Notes_Chapter_03 - CHAPTER 3: Systems Design: Job Order...

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CHAPTER 3: Systems Design: Job Order Costing I. COST ACCOUNTING SYSTEMS A. Cost accounting involves 0. The measuring 1. The recording, and 2. The reporting of product costs 0. Accurate product costing is critical to a company’s success B. Two basic cost accounting systems (Job Order Cost System and Process Cost System) 1. JOB ORDER COST SYSTEM 0. Costs are assigned to each job or batch 1.A job may be for a specific order of inventory May be a unit: ex. or a Batch of units: ex. 2.A key feature: 3. Measures costs for each job completed - not for set time periods; Average cost per unit computed on a per job basis. 1
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2. PROCESS COST SYSTEM 0. Used when a large volume of similar products are manufactured. Examples: 1. Cost are accumulated by department or process for a specific time period (i.e., week, month, etc.); Average cost per unit is computed on a per department basis. II. JOB ORDER COST FLOWS A. In general, the cost flow parallels the physical flow of the materials as they are converted into finished goods. 3. Manufacturing costs are assigned to Work in Process Inventory . 4. Cost of completed jobs is transferred to Finished Goods Inventory. 5. When units are sold, the cost is transferred to Cost of Goods Sold. B. Recording Direct Materials, Direct Labor and Overhead costs 4. Use a Job cost sheet to record the costs related to a specific job on a daily basis; used to determine the total and unit costs of a completed job. 2
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1. DIRECT MATERIAL COSTS (DM) o Debit Raw Materials Inventory when Purchase direct or indirect materials o Materials requisition form shows written authorization when materials are issued to (i.e., used in) production Debit Work-in-Process Inventory when direct materials are Used Indirect Materials used are treated as an overhead cost. (i.e., Debit Manufacturing Overhead Account as shown later) 2. DIRECT LABOR COSTS (DL) o Consists of gross earnings of factory workers, employer payroll taxes on such earnings, and fringe benefits incurred by the employer. o Debit Work-in-Process Inventory when direct labor is recorded (ie., whether paid or accrued) based on time tickets o Indirect labor is treated as an overhead cost. (i.e., Debit Manufacturing Overhead Account as shown later) 3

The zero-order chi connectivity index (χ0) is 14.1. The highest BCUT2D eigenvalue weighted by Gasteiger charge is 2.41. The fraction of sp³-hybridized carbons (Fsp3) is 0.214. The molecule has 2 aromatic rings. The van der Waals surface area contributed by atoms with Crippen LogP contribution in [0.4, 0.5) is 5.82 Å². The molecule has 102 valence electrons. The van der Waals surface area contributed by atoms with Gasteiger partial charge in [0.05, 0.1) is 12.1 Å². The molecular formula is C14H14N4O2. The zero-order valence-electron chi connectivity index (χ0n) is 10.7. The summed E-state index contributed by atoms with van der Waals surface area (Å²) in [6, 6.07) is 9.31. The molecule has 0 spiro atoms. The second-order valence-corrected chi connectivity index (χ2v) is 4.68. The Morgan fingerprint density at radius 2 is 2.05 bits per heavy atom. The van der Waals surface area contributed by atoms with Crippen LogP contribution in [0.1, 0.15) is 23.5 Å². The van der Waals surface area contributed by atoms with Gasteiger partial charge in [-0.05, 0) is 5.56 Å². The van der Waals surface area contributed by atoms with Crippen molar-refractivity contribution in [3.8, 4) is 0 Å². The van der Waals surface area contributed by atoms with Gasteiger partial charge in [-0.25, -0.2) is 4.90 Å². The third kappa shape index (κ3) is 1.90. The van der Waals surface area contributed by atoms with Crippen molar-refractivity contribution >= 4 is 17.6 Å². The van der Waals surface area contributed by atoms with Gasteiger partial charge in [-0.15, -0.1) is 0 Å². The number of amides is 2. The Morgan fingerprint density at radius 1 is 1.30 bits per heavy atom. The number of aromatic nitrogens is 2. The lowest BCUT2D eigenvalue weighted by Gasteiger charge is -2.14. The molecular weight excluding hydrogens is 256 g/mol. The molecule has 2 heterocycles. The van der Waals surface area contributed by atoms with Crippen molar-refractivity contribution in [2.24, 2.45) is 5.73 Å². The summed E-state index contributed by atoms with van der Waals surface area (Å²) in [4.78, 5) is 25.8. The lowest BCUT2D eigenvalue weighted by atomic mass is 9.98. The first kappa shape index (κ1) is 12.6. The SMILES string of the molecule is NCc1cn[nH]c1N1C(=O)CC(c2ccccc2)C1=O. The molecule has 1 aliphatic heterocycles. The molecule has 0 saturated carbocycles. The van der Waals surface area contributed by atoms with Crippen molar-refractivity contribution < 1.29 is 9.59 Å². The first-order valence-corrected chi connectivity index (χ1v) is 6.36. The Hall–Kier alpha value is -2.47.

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3. MANUFACTURING OVERHEAD COSTS (OH) Assigning manufacturing overhead costs to a specific job is difficult (i.e., it is an indirect cost). Therefore, it is assigned to products using an allocation process Manufacturing overhead is a Control Account . It is used to keep track of two things: Actual Overhead costs incurred and Overhead costs assigned to inventory (also known as overhead applied). a)
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This note was uploaded on 06/01/2011 for the course ACCOUNTING 230 taught by Professor Allen during the Spring '11 term at Texas A&M.

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Notes_Chapter_03 - CHAPTER 3: Systems Design: Job Order...

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